Apple (AAPL 2.45%) just announced its latest 4-inch iPhone, the iPhone SE. The device is an interesting product because it packs the performance of the iPhone 6s into a compact, iPhone 5s-esque shell at what could only be described as a "bargain" price.
Sure, the iPhone SE doesn't include all of the latest technologies found in the iPhone 6s: The Wi-Fi and cellular chips are slower, the display is still vintage 2012 and lacks 3D Touch, and there isn't a 128 gigabyte option.
The nice thing about the SE being a "cheaper" iPhone is that, should Apple continue the series, it becomes almost predictable what to expect from future iterations. In this article, I'd like to offer up my educated guesses on what we will see in the next iteration of the iPhone SE.
First things first: when will we see it?
I don't think that we will see an update to the iPhone SE later this year or even next spring. The iPhone SE is very much a "cost reduced" iPhone 6s, so it'll still be plenty relevant once the iPhone 7-series phones come out and the iPhone 6s/6s Plus serve as Apple's "mid-range" devices.
Indeed, my expectation is that the next generation iPhone SE will arrive in the spring of 2018.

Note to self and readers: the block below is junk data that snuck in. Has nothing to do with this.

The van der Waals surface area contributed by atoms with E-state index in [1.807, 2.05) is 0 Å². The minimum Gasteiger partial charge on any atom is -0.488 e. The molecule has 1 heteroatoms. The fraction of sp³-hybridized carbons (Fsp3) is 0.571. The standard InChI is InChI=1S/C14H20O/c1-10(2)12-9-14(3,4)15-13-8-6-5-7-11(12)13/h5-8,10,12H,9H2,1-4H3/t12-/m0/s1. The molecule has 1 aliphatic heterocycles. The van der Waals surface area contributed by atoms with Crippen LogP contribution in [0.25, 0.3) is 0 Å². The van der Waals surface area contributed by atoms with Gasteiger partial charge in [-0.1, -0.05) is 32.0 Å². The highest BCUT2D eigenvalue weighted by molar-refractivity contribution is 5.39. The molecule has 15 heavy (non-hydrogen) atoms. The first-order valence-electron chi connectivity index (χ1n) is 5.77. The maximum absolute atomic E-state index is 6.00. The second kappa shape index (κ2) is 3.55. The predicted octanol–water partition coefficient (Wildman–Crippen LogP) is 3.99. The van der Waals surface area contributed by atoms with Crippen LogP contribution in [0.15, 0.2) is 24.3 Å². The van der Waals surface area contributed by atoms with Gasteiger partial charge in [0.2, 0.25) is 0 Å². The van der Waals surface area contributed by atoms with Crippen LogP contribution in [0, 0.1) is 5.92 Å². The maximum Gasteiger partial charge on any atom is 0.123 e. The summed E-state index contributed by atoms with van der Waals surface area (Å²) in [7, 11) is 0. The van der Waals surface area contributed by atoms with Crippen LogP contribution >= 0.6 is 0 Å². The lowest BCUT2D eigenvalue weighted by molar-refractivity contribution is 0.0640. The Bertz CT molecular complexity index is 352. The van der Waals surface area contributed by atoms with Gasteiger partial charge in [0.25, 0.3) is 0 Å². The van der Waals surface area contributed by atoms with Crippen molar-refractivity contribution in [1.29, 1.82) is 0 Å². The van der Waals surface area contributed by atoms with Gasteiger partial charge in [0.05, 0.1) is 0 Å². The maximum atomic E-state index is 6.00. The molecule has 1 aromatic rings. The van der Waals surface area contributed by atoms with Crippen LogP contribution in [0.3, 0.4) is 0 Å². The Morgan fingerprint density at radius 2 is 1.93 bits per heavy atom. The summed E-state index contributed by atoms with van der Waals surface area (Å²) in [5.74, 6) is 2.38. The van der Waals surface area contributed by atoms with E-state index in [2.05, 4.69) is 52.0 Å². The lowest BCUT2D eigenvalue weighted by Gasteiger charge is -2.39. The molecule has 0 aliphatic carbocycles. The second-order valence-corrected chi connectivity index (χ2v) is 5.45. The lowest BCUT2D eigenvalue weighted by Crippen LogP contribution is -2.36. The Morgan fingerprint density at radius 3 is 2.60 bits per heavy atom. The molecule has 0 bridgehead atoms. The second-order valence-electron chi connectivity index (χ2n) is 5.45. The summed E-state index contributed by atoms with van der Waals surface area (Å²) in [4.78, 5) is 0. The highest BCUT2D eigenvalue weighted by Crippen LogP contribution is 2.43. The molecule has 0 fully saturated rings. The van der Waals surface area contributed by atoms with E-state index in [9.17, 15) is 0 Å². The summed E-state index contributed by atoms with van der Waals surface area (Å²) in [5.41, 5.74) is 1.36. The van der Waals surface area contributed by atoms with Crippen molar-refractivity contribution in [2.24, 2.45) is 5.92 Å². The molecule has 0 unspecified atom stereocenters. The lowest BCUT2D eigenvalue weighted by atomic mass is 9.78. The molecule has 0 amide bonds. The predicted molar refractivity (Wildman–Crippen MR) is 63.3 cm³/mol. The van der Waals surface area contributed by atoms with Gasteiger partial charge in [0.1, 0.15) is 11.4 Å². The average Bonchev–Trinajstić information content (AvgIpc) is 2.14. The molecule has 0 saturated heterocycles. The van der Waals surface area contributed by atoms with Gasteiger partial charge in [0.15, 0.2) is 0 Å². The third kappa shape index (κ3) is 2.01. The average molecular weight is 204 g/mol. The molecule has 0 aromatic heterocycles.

The key improvements
Apple has shown that it is willing to put its best processor inside of the SE -- smart given that Apple probably won't refresh these devices on a yearly cadence -- so expect Apple to equip this device with the A11 chip that will find its way into the iPhone 7s.
The next SE will almost certainly receive 3D Touch support; although the feature is not huge today, after a couple of generations it will probably be very tough to sell a new iPhone without the feature. So, expect this to be added to the next generation SE.
Additionally, the display found on the current generation SE is now three-and-a-half years old, having first made its debut on the iPhone 5. I expect that the next iPhone SE will incorporate some of the key technology improvements found in the iPhone 6-series displays (better contrast ratio, wider viewing angles, and so on), but not much else beyond that. Even a display resolution increase might be pushing it.
Furthermore, Apple is likely to include faster Wi-Fi/cellular components, particularly as chips substantially faster than what today's iPhone SE has should be quite cheap approximately two years from now.
Next, Apple is likely to migrate from the first generation Touch ID, which made its debut in the 2013 iPhone 5s, to the second generation Touch ID that arrived in the iPhone 6s/6s Plus series.
Finally, I don't expect Apple to make significant changes to the industrial design. The company could opt to make the product a little bit thinner, or it could make the phone look more like the iPhone 6/6s.
That said, the response that I'm seeing on a lot of the Apple-centric message boards is that potential iPhone SE buyers seem to prefer the iPhone SE's industrial design over that of the iPhone 6/6s series of phones. People also seem to be quite enthusiastic about the great battery life numbers the SE has apparently been putting up; perhaps making the device thinner at the expense of battery capacity is the wrong move for this class of device.